WEST PALM BEACH, FLORIDA.- Masterworks of Chinese Painting: In Pursuit of Mists and Clouds is a remarkable exhibition drawing on the superlative collections made by world-renowned Chinese art historian James Cahill. For over 50 years, Professor Emeritus James Cahill acquired Chinese paintings for the University of California, Berkeley Museum and his own family collections. The exhibition includes 55 paintings in traditional Chinese formats-hanging scrolls, fan paintings, hand scrolls, and album leaves-dating from the 12th to the 20th century. Images of birds and flowers, figures from history and legend, and monumental landscapes testify to the extraordinary beauty and ancient traditions of Chinese painting. The exhibition will be on view at the Norton Museum of Art from October 16, 2004-January 9, 2005. To complement the exhibition, the Norton will be displaying its most important painting from the permanent collection, Tang Yin's (1470-1523) hanging scroll, The Nine Bends River (Purchase, the R.H. Norton Trust, 62.8).
John Finlay, the Norton's Elizabeth B. McGraw Curator of Chinese Art, comments, " This wonderful exhibition complements our own collection of Chinese art. Our founder, Ralph Norton concentrated on acquiring jades, bronzes, and Chinese ceramics. This exhibition is a rare occasion to be able to see the myriad forms of Chinese painting."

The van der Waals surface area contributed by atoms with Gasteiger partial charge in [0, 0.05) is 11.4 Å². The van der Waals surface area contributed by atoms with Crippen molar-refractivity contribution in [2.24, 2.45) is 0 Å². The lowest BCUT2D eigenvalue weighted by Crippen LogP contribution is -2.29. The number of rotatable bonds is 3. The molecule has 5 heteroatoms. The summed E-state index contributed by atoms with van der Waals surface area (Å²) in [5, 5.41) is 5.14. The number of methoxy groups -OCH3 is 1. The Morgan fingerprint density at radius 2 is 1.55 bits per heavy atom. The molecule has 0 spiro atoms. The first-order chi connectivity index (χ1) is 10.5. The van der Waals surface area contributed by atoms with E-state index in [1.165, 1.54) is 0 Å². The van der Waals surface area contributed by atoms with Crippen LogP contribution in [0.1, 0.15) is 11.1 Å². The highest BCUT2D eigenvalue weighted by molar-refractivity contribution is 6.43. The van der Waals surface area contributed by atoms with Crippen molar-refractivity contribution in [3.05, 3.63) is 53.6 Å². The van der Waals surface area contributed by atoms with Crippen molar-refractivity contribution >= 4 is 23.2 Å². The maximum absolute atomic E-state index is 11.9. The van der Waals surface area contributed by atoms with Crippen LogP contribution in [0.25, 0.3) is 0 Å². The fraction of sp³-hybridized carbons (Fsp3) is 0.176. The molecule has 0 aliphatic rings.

Professor Cahill's seminal work, "Chinese Painting," published in 1960, was the inspiration for John Finlay to enter the world of Chinese art. Finlay will give a lecture for Museum Members on Friday, October 15, 2004, entitled "Chinese Painting: The Basics. Charles Mason of the Harn Museum in Gainsville (a former student of Professor Cahill) will lecture on January 9, 2005. Family activities will include First Saturday Family Studios and Sunday Fundays featuring, Chinese painting Feng Shui, kite making and Chinese cooking.
Professor Cahill's Collecting Philosophy: "It is like clouds and mists passing before my eyes, or the songs of birds striking my ears. How could I help but derive joy from my contact with these things? But when they are gone, I think no more about them. In this way, these two things [painting and calligraphy] are a constant pleasure to me, but not an affliction." -Su Dongpo, eleventh-century statesman, poet, and connoisseur, on collecting. Translation by James Cahill.
Professor Cahill began collecting Chinese paintings in 1955 while on a Fulbright fellowship in Japan, where he was completing his dissertation on fourteenth-century (Yuan) painting. It was there that a noted Japanese scholar bestowed on him the name Ching Yüan Chai, which roughly translates as "Studio of One Who Is Looking Intently at the Yuan Dynasty." Throughout his long teaching career, James Cahill used these collections as a means of gaining a better personal understanding of art, as an opportunity to explore areas of connoisseurship, and as a tool for teaching others these same disciplines. For Cahill, collecting enriched the scope and depth of his comprehension of the intricacies of Chinese painting and culture. Cahill has remarked, "Collecting has deepened my understanding of Chinese painting-forcing me to make judgments of quality and authenticity."